I agree with bowman, BItzenberger is the way to go. I bought one after borrowing one from a guy at work. they are awesome. They shop I go to will cut them for free If you buy them from him. I had him do it once on some easton axis about two years ago and thats because I wanted to flecth them as soon as I got home. Other than that if you or anyone you know works in a machine shop have them do it. I put a cut off wheel in the surface gringer put a V block and a stop on and go to town.
    Target: Hoyt ProElite XT3000 C2, 60# 30", CBE Quad Lite, CBE 3x .019, Trophy Taker, Easton Fatboy 400's(indoor) lightspeed 400 (outdoor)

    Hunting: 2009 Alphamax35 (Blacked out) 70#, 29", HHA Slider, Bisquit, Easton ACC 3-60, Rage 100 gr. 2 blade

  7. #7
    Senior Member
    Join Date
    Jun 2004


    Quote Originally Posted by zman43302
    ive been looking into fletching and building my own arrows but when looking at the prices of jigs saws shafts and fletching am i realy going to save any money or am i better off just buying complete arrows ??????
    Personally, I have never looked at building my own arrows as a money saver. It is the same issue as reloading your own ammo.

    I have a saw, jig, and all the other stuff. I do it for convenience. All my work is done at home. And, the equipment is there when I need it.

    If you can put the money part aside, you'll most likely enjoy building your own.
    Take a kid with you. Show them the Great Outdoors. Pass it on.

  8. #8
    Junior Member
    Join Date
    Jun 2006

    Arrow Grayling is a good option.

    The Bitz is an excellent jig, but I use a Grayling. I've been using it for a couple of years and it does a great job for half the cost. Some say it is a plastic version of the Bitz.

    As for the saw, I use a mini-chop saw that I bought from Harbour Freight for $20. It has worked fine for me, but throw the metal blade that comes with it away and buy an abrasive disk. I found one on ebay for a buck.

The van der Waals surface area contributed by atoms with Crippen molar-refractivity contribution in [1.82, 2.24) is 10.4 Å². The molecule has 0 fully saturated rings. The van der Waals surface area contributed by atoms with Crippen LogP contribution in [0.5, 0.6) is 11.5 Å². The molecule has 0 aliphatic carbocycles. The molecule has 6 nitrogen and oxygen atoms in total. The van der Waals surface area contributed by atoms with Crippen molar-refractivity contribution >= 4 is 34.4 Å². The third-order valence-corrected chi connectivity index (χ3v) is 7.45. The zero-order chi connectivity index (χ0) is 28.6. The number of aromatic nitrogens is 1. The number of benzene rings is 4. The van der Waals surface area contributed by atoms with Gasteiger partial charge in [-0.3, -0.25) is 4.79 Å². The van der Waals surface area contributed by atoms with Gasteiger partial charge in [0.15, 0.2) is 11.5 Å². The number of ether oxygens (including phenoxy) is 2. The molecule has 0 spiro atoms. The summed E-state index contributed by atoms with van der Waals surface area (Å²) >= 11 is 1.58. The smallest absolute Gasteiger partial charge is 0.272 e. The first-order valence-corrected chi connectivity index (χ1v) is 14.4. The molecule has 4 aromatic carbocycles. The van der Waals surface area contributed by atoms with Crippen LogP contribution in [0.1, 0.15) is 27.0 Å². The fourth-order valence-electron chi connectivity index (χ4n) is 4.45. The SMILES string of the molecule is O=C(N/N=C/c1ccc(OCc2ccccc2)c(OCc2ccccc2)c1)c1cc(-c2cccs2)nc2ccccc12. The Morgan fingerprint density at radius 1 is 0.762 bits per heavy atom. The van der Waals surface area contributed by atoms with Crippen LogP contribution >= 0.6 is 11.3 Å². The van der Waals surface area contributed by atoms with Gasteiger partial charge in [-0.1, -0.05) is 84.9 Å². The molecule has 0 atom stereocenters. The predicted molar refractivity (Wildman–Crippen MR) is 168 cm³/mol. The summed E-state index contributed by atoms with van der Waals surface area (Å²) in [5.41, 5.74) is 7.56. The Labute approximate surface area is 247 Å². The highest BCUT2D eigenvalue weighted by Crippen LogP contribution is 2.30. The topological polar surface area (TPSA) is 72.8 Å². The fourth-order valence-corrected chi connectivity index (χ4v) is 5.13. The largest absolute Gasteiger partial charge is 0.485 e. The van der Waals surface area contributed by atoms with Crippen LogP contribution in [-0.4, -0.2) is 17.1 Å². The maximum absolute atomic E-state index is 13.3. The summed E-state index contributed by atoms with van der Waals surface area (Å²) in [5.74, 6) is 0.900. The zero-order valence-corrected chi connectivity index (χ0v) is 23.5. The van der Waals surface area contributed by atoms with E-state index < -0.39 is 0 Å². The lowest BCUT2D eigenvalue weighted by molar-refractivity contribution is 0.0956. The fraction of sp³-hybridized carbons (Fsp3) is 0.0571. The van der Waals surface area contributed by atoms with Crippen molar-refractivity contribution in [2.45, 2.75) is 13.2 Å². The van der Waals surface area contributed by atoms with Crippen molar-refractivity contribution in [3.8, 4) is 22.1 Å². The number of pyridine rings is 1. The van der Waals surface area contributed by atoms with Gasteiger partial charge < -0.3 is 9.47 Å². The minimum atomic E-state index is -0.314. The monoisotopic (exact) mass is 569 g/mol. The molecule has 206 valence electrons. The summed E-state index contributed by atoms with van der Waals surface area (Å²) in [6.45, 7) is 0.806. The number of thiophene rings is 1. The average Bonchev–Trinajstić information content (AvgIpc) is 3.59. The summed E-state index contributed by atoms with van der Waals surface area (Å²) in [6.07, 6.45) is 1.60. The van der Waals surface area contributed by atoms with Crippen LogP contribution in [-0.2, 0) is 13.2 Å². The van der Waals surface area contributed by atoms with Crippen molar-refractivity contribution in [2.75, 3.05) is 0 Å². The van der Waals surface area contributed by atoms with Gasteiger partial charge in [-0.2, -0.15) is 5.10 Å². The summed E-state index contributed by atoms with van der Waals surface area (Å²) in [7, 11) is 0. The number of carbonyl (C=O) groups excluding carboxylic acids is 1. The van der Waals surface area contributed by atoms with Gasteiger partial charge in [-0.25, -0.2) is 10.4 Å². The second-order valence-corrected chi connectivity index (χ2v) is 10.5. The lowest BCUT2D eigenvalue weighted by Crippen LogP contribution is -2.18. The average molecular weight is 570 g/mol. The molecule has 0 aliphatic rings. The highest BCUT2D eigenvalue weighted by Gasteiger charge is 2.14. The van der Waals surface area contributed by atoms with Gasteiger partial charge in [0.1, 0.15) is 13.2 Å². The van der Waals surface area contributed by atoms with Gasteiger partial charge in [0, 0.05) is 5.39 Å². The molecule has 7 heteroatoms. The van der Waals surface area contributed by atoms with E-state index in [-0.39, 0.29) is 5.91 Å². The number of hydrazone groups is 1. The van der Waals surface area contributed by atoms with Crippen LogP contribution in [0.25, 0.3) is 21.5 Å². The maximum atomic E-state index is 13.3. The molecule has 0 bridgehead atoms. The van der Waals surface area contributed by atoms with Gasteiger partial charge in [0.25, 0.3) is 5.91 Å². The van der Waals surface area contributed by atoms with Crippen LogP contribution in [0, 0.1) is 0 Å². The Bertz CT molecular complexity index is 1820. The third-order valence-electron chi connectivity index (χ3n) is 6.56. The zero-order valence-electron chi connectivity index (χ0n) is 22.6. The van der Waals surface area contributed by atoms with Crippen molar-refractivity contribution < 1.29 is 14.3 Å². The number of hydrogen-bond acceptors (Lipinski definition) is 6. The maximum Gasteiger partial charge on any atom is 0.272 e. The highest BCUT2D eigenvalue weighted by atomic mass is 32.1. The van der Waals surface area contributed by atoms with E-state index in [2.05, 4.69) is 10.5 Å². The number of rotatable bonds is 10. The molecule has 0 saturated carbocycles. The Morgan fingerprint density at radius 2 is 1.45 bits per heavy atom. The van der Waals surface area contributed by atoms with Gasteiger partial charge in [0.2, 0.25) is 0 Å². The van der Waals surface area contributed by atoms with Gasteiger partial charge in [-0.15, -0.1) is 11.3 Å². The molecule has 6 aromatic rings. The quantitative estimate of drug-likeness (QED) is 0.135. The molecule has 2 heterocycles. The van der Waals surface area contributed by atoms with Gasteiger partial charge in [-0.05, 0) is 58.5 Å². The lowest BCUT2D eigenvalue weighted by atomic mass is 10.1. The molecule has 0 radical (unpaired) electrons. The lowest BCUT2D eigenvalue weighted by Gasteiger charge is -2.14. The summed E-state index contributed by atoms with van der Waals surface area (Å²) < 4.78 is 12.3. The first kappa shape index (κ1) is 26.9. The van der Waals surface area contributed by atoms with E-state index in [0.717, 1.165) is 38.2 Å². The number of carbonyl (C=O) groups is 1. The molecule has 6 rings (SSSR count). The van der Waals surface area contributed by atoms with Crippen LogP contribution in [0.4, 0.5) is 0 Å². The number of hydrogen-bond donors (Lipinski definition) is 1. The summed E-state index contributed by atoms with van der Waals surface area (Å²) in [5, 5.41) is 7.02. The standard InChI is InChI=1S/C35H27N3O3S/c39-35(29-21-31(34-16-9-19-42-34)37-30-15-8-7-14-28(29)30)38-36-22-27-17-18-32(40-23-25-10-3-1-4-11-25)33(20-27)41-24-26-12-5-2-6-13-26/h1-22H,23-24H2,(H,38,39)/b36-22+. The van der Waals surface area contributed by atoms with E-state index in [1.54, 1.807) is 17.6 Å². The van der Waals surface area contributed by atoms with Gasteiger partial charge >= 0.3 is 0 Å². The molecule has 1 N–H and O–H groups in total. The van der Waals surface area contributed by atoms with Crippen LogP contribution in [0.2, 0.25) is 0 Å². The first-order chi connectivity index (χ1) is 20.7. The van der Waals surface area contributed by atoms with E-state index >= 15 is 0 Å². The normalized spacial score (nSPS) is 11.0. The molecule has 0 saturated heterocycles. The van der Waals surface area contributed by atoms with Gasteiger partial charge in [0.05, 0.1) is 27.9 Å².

Just some advice from an archer on a budget.

    You will save money, but the satisfaction of making & shooting your own arrows is priceless.

  9. #9
    Junior Member
    Join Date
    May 2006


    I'm feeling kinda outdated here, I bought my fletching jig before carbon arrows hit the market. I don't know the name of now but it's plastic Does a great job though I think it was like $15 or so.

  10. #10
    Junior Member Evil Dog's Avatar
    Join Date
    Jun 2006


    I started building my own when I couldn't find any arrows that I liked at a price that I could afford. Long gone were the days of going down to the local sporting goods store and finding arrows for a buck each. It is just a guess, but I imagine those first few arrows only cost me about $20 each !!!

    Traditional archery is becoming quite popular at the local blackpowder events.... stick bows and wood arrows.

    Started with a grayling jig and have since gone to the Jo-Jan multi-fletch to do six at a time. Don't sell enough of them to retire, but it helps pay for my other toys.